IPAs have taken over the craft beer world. There are tons of them out there, in every strength and color. The last Yards Brewing Co. founder Tom Kehoe heard, there were some 1,400 IPAs on the market right now.
They dominate the perception of non-macro-brews to the point that drinkers who aren’t beer enthusiasts — or don’t happen to live in a saturated city like Philly — even equate IPAs with craft beer.
To wit: A few months ago, I’m sitting on a stool next to a tourist in Fergie’s Pub. We chat about where he’s from (Minnesota) and why he’s here (for a conference). “Oh, you’re a beer writer?” he says. “I might order one of those IPAs — but out of all those choices I don’t know what to get.” I look up to check the draft list, and what do I see? Plenty of Belgians, saisons, goses, ambers, sours and pale ales…and one single IPA. “Try the Lagunitas,” I tell him, with a half smile, half sigh.
But not Kehoe and crew. Come Oct. 1, they’re adding another option to the crowded field with the release of a brand new fall seasonal: Rival IPA. (Yards doesn’t do pumpkin, thankyouverymuch, and probably never will.)
Rival IPA’s branding pays homage not to Rocky, but a lesser-known Stallone flick called Over the Top, in which he arm wrestles a rival to win back his son’s love.
“Think of all the great bar events we can have with that theme,” Kehoe says, clearly thrilled with the idea. “Arm wrestling contests!” He’s equally gung-ho about the beer’s style.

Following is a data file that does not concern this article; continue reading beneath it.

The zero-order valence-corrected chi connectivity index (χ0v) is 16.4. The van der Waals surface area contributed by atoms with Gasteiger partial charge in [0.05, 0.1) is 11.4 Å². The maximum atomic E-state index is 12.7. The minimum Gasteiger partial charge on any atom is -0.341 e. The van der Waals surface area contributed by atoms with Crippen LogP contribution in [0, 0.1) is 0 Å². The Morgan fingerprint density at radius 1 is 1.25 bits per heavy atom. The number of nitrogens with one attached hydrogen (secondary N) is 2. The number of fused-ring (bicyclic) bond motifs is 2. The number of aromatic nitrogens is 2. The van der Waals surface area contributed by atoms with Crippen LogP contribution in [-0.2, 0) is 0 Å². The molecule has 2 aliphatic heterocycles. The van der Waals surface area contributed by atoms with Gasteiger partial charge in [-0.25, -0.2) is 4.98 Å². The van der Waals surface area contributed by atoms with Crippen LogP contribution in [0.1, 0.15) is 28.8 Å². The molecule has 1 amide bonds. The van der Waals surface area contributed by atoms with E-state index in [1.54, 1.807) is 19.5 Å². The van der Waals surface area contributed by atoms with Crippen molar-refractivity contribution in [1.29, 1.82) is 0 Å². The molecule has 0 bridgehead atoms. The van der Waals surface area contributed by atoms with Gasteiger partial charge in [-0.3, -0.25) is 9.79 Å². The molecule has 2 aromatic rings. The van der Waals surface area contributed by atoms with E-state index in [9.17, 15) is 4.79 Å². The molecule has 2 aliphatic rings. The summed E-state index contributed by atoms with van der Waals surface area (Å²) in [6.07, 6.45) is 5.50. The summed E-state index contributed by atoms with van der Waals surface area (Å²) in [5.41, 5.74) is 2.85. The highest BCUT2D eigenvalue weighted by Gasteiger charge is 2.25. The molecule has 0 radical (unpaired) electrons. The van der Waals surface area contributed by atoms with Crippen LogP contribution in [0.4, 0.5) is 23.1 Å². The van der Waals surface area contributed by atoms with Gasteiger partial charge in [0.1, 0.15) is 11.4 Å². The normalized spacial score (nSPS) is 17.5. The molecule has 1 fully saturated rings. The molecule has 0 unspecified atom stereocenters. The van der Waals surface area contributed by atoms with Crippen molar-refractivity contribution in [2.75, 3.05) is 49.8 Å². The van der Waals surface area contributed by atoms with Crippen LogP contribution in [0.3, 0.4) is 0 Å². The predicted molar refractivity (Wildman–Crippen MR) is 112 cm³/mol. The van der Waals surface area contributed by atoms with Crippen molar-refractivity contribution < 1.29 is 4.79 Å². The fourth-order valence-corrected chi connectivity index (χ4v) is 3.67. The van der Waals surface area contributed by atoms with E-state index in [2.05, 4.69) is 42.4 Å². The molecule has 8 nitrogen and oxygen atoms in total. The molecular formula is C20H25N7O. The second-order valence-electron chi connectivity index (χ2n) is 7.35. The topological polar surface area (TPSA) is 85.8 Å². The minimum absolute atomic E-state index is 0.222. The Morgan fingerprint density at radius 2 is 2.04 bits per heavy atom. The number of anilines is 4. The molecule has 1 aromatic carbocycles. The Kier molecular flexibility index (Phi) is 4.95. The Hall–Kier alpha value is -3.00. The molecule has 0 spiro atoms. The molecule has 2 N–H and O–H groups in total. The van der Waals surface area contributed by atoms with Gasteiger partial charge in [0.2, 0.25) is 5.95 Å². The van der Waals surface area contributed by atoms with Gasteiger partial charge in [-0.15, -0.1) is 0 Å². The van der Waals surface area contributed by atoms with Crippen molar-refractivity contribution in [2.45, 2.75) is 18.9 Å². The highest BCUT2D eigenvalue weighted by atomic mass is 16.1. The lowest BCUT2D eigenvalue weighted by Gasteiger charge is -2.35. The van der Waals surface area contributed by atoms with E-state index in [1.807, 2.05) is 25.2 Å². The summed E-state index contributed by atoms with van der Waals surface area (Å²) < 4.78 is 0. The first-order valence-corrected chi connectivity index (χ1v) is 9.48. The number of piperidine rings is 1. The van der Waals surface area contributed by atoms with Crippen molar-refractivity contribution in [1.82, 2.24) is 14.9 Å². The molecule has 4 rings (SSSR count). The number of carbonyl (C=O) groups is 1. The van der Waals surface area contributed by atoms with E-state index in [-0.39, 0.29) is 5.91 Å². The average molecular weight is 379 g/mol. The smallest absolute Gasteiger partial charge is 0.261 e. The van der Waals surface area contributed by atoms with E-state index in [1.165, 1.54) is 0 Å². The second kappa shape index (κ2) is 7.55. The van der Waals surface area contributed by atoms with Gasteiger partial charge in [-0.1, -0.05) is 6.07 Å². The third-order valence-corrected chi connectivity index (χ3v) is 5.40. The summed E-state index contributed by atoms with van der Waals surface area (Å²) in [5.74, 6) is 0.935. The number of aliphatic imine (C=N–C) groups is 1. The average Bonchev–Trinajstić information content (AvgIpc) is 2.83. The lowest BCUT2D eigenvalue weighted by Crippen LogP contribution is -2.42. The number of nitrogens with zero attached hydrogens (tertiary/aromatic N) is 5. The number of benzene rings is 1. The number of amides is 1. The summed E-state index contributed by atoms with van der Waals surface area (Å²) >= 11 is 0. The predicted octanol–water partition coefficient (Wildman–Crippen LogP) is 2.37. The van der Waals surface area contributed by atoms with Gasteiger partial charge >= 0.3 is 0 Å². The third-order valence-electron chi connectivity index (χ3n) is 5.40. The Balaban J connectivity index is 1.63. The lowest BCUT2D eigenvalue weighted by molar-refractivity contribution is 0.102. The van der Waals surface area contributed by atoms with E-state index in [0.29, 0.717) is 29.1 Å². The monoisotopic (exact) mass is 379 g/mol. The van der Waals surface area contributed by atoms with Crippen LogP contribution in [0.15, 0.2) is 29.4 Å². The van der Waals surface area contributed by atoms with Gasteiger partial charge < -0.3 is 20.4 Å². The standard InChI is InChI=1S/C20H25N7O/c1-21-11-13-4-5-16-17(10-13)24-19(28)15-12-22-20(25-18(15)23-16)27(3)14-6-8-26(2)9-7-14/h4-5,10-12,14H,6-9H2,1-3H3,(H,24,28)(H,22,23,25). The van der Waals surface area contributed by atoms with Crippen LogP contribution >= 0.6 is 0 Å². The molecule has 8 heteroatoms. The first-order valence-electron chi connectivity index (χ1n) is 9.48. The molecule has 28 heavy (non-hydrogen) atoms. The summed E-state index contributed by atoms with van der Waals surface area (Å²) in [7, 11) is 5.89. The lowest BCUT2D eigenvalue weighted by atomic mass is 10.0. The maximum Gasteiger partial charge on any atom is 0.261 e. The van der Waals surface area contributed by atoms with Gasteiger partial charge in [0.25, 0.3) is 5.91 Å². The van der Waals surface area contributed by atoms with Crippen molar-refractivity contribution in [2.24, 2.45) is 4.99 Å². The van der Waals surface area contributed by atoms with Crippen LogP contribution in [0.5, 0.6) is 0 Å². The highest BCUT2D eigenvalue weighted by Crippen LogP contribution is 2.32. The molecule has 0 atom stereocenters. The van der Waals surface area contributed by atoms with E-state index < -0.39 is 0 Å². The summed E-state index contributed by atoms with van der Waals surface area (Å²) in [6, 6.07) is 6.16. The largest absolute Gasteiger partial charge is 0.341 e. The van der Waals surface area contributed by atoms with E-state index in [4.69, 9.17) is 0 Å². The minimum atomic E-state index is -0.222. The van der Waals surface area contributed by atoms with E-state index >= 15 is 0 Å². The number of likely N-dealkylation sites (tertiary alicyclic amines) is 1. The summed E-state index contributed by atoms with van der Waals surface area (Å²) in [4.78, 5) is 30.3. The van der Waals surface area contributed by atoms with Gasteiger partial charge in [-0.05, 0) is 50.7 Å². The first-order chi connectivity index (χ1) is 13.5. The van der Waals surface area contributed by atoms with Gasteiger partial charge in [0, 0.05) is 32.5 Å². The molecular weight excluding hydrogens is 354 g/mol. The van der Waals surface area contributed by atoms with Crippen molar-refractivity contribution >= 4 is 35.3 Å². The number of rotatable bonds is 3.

“IPA has built a name for itself,” he says. “When people judge a brewery, the first beer they grab is an IPA.”
He notes that using an IPA as a standard is somewhat inappropriate — “hops are great at hiding brewing flaws” — but accepts that it happens. And so, this new one has been added to the lineup, joining year-round classic Yards IPA, limited edition Cape of Good Hope Double IPA and winter seasonal Golden Hop IPA. It’s worth adding Philadelphia Pale Ale to this list, because “if we released it today, we’d probably call it a ‘Session IPA,’” Kehoe admits.
What makes Rival stand out from the others, flavor-wise? It was born from the recipe for a previous seasonal, Rye IPA, which never sold as well as Kehoe wanted. “People hear ‘rye’ and they think it’s going to be whiskey-like, which it wasn’t.”
Rival has a strong malty backbone with a bit of a bite, thanks to the rye that’s still in the recipe, which is rounded out by much more commonly used pale and crystal malts. It’s also balanced by hops — but not in a bitter way.
Yards recently added a “hopback” to its equipment roster (part of the upgrade that’s happening as the brewery prepares to move to a much larger location up the road). A hopback is a separate container that holds whole-flower hops, through which hot wort is swirled on its way to the fermenter. Because the hops aren’t actually boiled with the beer, they impart aromatics, not bitterness. With Chinook hops playing that role and then Centennial, Citra, Simcoe and Columbus hops added later, Rival gets a flavor that’s both piney and citrusy.
Also new: Rival will be the first Yards beer to debut with 12-packs as part of the packaging lineup (thanks, LCB). It’ll also be available in six-packs, cases and on draft — which meant lots of all-new graphics and labels and taphandles had to be designed.
In general, Yards is actually bucking a trend — it’s one of few breweries that have actually pulled back on the number of brands it produces.
“We used to have 16 and now we’re down to 14,” Kehoe says, adding that 75 percent of sales come from just three core labels (PPA, Brawler and Yards IPA).
“With selection and price point, we’re making a real, concentrated effort to make it easy for people to buy Yards.”